Racial gaslighting denies people their experience of racism
What is Gaslighting?
Gaslighting is a tactic whereby a person tries to throw another’s reality into doubt. The term originated from a 1928 play in which a husband tried to manipulate his wife into thinking she was mad. (Gaslighting was also a great movie made in 1944 starring Charles Boyer and Ingrid Bergman). Who knew that the term would become popular almost 80 years later to describe a process of systematically denying oppressive or abusive experiences associated with racism.
Why do People Engage in Gaslighting?
One of the reasons people engage in such behavior when it comes to racism is because they don’t believe it exists. This might happen if a person is privileged not to have experienced discrimination. For some people of color, this is hard to believe. Some of them live in daily fear of everyday activities such as shopping or jogging that others take for granted. The neighborhoods they live in might be battle zones or they fear being arrested at random on account of mistaken identity or because of harassment.
Discussions of Race are Uncomfortable
Another reason that people may gaslight another’s experience with racism is to avoid talking about it. They may believe that it exists, but dialogue about race-based issues is difficult for some people to engage in because it’s hard to talk about race without also discussing power, privilege, oppression and abuse from norms that may harm some and benefit others. Guilt may keep some people invested in not discussing race or racism.
It might also be difficult to discuss racism because of uncertainty around such a topic. Not talking about racial trauma is as about as damaging as not discussing other traumas with which people may be more familiar such as domestic violence, child abuse, death or severe injuries.
Not discussing issues associated with strong emotions is a recipe for dysfunctional behavior, stress and a host of other issues that may limit resilience and create hardship in relationships. Microaggressions are statements or behaviors that may not appear to be intentionally harmful, but that inflict some mental injury.
Racial microaggressions are brief interactions, (but can also be environmental), that communicate insults or negative slights towards people of color. Not talking about microaggressions and other incidents of racism is also a catalyst for resentment and cumulative stress.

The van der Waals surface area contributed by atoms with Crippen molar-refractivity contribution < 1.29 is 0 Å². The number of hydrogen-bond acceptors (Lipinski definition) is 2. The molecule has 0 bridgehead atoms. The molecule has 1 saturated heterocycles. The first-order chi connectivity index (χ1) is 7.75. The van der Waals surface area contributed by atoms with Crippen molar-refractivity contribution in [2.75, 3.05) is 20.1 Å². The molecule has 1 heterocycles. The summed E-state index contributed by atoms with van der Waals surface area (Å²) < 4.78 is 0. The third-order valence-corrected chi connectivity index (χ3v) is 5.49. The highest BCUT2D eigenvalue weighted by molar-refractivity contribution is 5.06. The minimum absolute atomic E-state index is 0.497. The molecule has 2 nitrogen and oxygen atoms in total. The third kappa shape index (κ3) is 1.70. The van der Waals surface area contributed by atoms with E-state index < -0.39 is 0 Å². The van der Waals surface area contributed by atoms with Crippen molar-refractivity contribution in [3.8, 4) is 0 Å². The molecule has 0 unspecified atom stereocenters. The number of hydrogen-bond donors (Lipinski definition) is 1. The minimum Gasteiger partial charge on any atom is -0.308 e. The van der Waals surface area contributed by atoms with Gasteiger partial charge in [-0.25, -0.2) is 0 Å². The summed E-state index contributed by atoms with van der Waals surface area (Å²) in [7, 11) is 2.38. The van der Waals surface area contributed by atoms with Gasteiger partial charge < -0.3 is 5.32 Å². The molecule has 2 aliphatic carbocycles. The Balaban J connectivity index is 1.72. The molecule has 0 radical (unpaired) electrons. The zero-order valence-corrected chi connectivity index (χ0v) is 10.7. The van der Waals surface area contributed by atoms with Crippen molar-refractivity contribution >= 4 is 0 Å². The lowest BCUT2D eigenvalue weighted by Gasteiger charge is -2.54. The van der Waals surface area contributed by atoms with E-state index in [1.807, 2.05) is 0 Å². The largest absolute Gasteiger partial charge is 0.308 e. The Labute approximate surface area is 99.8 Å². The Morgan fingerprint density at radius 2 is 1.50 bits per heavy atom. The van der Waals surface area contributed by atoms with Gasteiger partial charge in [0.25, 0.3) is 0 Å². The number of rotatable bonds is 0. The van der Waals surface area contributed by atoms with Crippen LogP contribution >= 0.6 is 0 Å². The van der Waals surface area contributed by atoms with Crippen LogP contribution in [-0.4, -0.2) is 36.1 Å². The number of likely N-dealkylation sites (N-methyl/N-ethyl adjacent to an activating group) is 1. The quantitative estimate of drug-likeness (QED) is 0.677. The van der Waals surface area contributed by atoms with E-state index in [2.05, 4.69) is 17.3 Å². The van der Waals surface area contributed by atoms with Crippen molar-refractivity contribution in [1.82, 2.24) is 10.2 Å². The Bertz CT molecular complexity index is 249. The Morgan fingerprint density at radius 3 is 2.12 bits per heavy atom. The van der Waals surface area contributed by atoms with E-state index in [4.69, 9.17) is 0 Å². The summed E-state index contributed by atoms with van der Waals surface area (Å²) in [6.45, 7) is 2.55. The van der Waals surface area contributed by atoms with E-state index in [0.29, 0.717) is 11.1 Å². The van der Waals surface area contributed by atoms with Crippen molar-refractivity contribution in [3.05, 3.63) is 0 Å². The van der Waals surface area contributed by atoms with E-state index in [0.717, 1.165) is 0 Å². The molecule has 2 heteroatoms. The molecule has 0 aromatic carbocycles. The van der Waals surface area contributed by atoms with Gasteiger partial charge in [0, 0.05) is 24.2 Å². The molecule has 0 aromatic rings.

Racial microaggressions are experienced as assaults to one’s racial identity. The fact that they might not be intentional can sometimes make it harder to prepare oneself against such attacks or to resolve them later.
Microaggressions can take the form of microassaults, microinsults or microinvalidation. They can manifest as rude behavior or superficial compliments that result in demeaning a person’s racial identity or communicating that they are not important. They can also be environmental. Microaggressions and racial gaslighting often go hand in hand. Some examples of racial gaslighting are:
*“It was a joke.”
*“I’m not a racist. You’re a racist for calling me a racist.”
- “Are we hurting the black community by acknowledging things as racist that maybe are not”
- “We are simply playing into the patient’s narrative”
- “Do we create a pattern of increasing the perception of racism?”
Therapists are not there to judge the validity of your feelings, experiences or impose upon you their personal or political beliefs. Essential to therapy is the ability to empathize with the client’s pain. If you have empathy you can experience that pain. We do not create pathology by helping our clients feel seen and understood. This is a defining quality of healthy relationships.
You can find other soundbites related to well-being, self-compassion and healing here.